A transcript of Lynch’s interview was released Monday evening by House Judiciary ranking member Doug Collins (R-GA) which reveals the conflicting testimonies. (Read more: Zero Hedge, 5/21/2019) (Lynch Transcript, 12/19/2018)

Dec. 7, 2018 – Comey is questioned about secret memo on Lynch ahead of testimony and states he believes the Russian intel is “genuine” but questions accuracy

(Credit: Pablo Martinez Monsivais/The Associated Press)

“A controversial and classified document, alleging potential misconduct by former Attorney General Loretta Lynch, resurfaced on December 7, suggesting lawmakers may press Lynch about the memo during her own deposition.

While the contents of the document remain classified, media leaks suggest it includes an email from the then-chair of the Democratic National Committee Debbie Wasserman Schultz to Leonard Benardo of the Open Society Foundations, the nonprofit organization run by billionaire Democratic fundraiser George Soros. The email shows Lynch assured Clinton-campaign staffer Amanda Renteria that the FBI’s investigation into Hillary Clinton’s unauthorized access to the private email server would not “go too far.”

(…) Comey said the document was one of the factors that led him to break from established protocol and announce the exoneration of Clinton in a press conference. During his transcribed deposition (pdf) on Capitol Hill on Dec. 9, Comey answered questions about the document to both a Democrat and a Republican.

“[I’ve] tried to be very careful in public comments about this. There was material that had not been verified that I believed if it became public, would be used to cast doubt on whether the Attorney General had acted appropriately with respect to the investigation,” Comey said in response to a question from Rep. John Ratcliffe (R-Texas) about the document on Dec. 9. “I don’t think I’m allowed to go beyond that in characterizing that material.”

“So far as I knew at the time, and still think, the material itself was genuine, which is a separate question, though, from whether it was what it said was accurate,” Comey added in response to a question from Rep. Steve Cohen (D-Tenn.).

Comey had previously written about the document in his book, explaining that he made the exoneration announcement because of a “development still unknown to the American public” that “cast serious doubt” on Lynch.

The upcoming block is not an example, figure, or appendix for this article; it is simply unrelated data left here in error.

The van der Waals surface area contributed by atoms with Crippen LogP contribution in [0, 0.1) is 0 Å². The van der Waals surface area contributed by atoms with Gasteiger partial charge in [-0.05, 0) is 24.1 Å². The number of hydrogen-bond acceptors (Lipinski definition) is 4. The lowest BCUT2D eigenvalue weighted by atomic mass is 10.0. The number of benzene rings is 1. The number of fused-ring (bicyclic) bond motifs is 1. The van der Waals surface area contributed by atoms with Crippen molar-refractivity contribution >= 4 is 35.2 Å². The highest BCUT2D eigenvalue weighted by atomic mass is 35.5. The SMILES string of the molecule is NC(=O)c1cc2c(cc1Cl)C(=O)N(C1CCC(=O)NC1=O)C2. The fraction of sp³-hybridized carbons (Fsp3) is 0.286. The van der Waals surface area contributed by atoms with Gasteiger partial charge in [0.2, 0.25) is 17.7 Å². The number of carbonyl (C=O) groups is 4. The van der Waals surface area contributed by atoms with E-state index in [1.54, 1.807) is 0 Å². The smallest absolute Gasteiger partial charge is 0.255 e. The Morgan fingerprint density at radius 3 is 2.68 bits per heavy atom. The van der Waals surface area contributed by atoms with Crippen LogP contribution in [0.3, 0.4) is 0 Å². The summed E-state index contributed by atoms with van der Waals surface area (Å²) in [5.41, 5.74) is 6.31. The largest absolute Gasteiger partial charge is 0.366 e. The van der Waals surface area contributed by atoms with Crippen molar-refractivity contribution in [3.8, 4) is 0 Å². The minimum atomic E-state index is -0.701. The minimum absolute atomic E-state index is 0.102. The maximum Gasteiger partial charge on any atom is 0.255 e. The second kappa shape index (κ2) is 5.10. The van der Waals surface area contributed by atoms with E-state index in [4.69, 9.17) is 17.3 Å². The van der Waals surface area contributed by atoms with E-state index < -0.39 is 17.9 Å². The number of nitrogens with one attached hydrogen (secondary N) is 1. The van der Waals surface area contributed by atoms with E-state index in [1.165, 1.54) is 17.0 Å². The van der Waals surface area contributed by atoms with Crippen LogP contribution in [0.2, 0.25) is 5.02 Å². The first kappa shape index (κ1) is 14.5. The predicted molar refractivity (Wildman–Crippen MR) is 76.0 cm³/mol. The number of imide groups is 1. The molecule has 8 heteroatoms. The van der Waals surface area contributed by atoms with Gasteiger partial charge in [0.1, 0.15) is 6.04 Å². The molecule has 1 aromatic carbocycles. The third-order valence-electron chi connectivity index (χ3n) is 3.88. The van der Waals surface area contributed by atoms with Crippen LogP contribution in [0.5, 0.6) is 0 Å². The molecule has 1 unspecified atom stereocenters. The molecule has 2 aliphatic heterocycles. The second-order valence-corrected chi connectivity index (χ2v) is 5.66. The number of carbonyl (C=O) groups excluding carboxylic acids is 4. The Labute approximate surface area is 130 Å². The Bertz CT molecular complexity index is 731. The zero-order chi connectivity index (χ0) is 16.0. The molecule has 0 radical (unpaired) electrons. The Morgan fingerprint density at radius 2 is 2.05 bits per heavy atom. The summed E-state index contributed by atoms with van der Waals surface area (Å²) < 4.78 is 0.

During his testimony, Comey agreed disclosing information in the document to the public would “have caused some to question the objectivity of the Department of Justice (DOJ).”

According to Comey, Lynch and then-Deputy Attorney General Sally Yates were briefed on the contents of the document. The FBI then interviewed Lynch about the matter, although he was not present, Comey said.

If, since last year, the FBI or lawmakers had found a way to verify the accuracy of the document, it would prove that Obama administration officials at the highest level were using their power to further a political agenda. The finding could be especially devastating since it could implicate the head of the Justice Department, an entity traditionally independent of The White House and politics.

Lynch’s actions are behind three of the main reasons that Comey cites for announcing that no charges will be brought against Clinton. The usual protocol is for the Justice Department, not the FBI, to make a determination about bringing charges. Neither the FBI nor the DOJ announces details of investigations that do not result in prosecution.

Comey said he decided to make the announcement because of the way Lynch’s tarmac meeting with Bill Clinton could be perceived. Lynch had also told Comey to refer to the Clinton investigation as a matter.